It all seems quite sane at first, zooming away from Paihia wharf in our boat’s launch, sandwiched hip-to-hip with a bunch of shy backpacking strangers. One girl seems oblivious to the world, her eyes penetrating her Fifty Shades of Grey paperback, a guy stabs manically at his iPhone, another clearly the victim of a late night, and doesn’t seem to feel the spray hitting his still-numb face.And then Jonny, our skipper, comes right out with it: “So, who’s up for a weekend of eating raw fish?” The“Yeaahhhhh!” comes from the token tall Swede, the “Coooool!” from the young German lad, and the “You are not serious I hope?” is eloquently delivered by the older British lady, who looks positively terrified. It’s funny, I’ve never referred to myself as an ‘older British lady’ before.
Helplessly gazing at the luxury cruise ship anchored near the rust-coloured vessel we are headed for, I wonder if I might have booked the wrong type of houseboat experience. I contemplate the three-course celebrity chef-inspired banquets that the gleaming white liner will serve up to its freshly showered and mani/pedi-groomed passengers. I then think of Captain Bligh and his loyal crew who were set adrift in the HMS Bounty’s launch by Fletcher Christian in 1789, and wonder if mutiny is still illegal. As we near the wild and wacky YHA-run floating hostel, I focus on the positives: I don’t have a humdinger of a hangover; I left my phone at home; and I’ve got a sexy new novel on my list. Plus, I might just survive the next 22 hours as I climb aboard The Rock. Within minutes, Jonny’s laid-back crew make us feel at home, sipping on beers and mugs of tea as we all exchange names and itineraries. I even get a biscuit! C’mon, who needs celebrity chefs? Food for thought
It’s target practice time, and we’re promised a free beer if we successfully shoot an Australian called Matilda, who is on board with us today. Matilda is the plastic duck that’s now being tied to the boat’s rear. The Europeans take this with a pinch of salt, but the Kiwis take it seriously. They aim with precision, their beers forming an orderly queue. Anchoring in a secluded outer Bay of Islands cove, we throw our lines to catch snapper for dinner. And the hunger is on. Crew member, Nathan, demonstrates how to fillet mullet; bait for our snapper. It’s a bloody mess, filled with flashing memories from high school biology classes. With surgical precision, Nathan then removes the still-living heart from a caught snapper (hunger rapidly fading). It continues to beat on his hand, hopping around like a scene from a cartoon. Only this is real!
“Now this is iron-rich food guys,” he explains with utter seriousness. Captivated carnivores laugh while queasy vegetarians take a seat. “This nutritious dish is treasured by the indigenous people, so look upon it as a superfood.” Nathan then offers it around the group, calling: “Anyone?” But no sooner than I let out a Hyacinth Bucket-like nervous shriek, a teenager steps forward with an outstretched hand. In it went. But it wasn’t like the dreaded challenges in those reality TV shows, where it goes down almost without touching the sides. No, this kid munched, savouring every last capillary, like rolling a fine red wine around the tongue. In (stunned) support, we clapped and cheered. Our slowly resuscitating olfactory systems tell us that the Scotch steaks and beef sausages have hit the barbeque.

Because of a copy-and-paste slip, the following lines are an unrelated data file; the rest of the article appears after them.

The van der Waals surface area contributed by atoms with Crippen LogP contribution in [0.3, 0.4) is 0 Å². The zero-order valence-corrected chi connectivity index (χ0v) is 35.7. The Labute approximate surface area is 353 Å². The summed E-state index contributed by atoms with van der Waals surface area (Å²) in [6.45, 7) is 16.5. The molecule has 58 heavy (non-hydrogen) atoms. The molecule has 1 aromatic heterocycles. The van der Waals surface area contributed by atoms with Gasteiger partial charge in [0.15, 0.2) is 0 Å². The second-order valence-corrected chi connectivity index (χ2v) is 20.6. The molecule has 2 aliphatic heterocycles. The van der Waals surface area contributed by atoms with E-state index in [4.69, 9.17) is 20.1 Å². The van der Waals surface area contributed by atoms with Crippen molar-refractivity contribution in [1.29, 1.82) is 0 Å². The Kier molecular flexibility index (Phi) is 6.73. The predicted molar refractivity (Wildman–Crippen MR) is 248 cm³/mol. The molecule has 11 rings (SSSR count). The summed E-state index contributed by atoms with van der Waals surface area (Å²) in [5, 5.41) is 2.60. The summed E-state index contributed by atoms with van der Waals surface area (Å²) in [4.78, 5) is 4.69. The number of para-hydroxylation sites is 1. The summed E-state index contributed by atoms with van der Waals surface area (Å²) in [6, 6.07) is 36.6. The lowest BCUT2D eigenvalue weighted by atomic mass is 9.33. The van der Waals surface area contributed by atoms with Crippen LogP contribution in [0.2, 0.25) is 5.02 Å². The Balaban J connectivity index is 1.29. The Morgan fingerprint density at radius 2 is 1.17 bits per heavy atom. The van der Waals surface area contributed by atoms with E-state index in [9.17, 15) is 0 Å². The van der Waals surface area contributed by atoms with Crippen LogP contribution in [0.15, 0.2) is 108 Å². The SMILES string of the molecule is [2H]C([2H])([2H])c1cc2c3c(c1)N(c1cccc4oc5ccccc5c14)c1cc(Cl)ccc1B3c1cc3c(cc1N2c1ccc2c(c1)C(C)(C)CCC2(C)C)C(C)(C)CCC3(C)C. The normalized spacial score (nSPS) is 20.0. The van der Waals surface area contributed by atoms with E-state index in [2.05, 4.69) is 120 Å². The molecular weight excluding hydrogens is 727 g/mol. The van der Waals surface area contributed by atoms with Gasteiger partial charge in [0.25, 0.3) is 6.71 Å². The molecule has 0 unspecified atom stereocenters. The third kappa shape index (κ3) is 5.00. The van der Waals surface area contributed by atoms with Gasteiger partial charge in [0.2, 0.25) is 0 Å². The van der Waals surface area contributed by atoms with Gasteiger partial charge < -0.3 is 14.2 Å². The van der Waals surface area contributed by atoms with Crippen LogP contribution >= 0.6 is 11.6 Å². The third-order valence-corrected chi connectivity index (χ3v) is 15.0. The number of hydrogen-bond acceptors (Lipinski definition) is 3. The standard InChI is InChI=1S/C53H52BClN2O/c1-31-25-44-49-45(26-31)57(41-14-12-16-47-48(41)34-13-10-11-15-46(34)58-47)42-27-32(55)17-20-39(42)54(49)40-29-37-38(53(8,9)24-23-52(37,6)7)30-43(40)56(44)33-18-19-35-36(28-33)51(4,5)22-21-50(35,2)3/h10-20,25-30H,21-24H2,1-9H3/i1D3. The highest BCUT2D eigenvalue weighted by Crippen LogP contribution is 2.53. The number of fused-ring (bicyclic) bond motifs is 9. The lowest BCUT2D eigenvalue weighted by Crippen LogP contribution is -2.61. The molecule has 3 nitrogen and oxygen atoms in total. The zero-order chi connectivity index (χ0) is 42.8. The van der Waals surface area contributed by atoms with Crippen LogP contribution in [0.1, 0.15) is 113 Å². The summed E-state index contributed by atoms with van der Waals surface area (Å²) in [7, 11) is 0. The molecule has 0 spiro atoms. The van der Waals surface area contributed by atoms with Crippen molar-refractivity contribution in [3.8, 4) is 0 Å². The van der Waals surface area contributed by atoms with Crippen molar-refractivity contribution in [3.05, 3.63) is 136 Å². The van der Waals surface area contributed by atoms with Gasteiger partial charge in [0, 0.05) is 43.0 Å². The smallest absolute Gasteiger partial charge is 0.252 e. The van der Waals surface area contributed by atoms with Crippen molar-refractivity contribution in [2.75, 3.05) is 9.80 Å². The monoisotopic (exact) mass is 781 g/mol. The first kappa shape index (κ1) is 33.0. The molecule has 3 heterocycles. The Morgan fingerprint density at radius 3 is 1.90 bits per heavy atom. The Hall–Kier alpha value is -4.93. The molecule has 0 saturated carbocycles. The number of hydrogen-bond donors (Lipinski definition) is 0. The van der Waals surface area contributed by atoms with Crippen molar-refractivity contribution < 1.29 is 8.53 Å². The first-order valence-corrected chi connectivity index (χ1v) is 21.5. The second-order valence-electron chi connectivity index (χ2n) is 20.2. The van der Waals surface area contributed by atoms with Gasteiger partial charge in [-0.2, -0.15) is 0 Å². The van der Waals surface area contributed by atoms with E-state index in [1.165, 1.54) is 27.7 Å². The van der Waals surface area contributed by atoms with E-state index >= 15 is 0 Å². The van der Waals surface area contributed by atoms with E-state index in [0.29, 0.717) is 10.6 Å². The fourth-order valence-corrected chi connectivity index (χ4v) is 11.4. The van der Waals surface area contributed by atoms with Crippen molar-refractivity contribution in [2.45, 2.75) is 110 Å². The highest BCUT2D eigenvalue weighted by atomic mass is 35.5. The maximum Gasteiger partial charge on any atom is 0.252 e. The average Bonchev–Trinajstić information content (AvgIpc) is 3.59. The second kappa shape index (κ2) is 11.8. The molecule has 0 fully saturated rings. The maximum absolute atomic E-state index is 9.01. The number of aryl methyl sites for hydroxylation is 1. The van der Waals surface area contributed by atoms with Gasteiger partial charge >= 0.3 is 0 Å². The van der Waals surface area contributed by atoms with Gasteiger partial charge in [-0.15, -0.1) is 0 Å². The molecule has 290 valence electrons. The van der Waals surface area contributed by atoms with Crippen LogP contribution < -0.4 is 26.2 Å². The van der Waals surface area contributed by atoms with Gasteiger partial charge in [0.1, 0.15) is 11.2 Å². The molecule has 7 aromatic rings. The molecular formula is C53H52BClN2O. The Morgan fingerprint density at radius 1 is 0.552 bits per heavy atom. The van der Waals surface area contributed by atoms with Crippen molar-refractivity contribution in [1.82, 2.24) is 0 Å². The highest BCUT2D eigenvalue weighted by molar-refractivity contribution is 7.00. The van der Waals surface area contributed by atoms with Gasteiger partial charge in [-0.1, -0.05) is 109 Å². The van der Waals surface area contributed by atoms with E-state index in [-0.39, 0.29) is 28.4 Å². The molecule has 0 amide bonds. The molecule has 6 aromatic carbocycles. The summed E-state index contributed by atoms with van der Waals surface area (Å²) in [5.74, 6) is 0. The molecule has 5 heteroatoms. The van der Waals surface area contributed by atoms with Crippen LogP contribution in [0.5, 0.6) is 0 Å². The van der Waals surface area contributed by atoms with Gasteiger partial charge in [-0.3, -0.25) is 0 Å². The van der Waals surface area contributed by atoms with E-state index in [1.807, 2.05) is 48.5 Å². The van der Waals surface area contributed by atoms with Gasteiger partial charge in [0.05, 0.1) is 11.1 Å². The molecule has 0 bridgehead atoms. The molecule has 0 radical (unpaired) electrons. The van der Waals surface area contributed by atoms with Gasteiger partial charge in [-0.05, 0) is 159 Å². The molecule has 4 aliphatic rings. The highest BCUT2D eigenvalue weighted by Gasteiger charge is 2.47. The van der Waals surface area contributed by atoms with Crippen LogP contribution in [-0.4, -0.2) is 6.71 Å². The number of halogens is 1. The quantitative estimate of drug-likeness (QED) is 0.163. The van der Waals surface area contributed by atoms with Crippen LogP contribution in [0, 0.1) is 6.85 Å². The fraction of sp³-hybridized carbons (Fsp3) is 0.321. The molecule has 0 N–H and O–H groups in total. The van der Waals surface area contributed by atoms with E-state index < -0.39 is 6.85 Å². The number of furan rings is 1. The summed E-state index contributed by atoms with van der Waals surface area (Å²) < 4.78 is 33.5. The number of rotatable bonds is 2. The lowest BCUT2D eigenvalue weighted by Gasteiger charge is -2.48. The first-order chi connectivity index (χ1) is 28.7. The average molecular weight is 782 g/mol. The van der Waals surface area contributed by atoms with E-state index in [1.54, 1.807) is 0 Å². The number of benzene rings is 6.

At dinner, only one catch-of-the-day is shared between us (very small and large fish are returned to the water for conservation). But there is plenty for all as we feast on our meats with kumara (the local sweet potato favoured by the Maoris), fresh breads, pasta, rice and beetroot salad around the long table, in the kitchen-cum-diner-cum lounge-cum-bar-cum-pool room. As night blankets our twinkling boat, satiated stomachs prop against the bar. Others brush round the pool table, as jokes fly between opponents. “You’re shooting with two left feet man!” and “Your balls are zig zagging mate!” and “It’s the boat swaying!” seem to be on constant replay.The laughter increases and nothing matters. The music is playing, accents are singing, and the drinks are flowing. But refreshingly, nobody is drunk. Through the exchanges of foreign words and chinking glasses, we all share the common language of escapism.
Starry, starry night
With the sun now in a deep sleep, the crew prepare passengers for night-kayaking. “You are in for a real surprise guys!” promises Nathan. So against human nature, we see saw into our kayaks, torch-less, and paddle into the depths of blackness. That’s until our eyes adjust.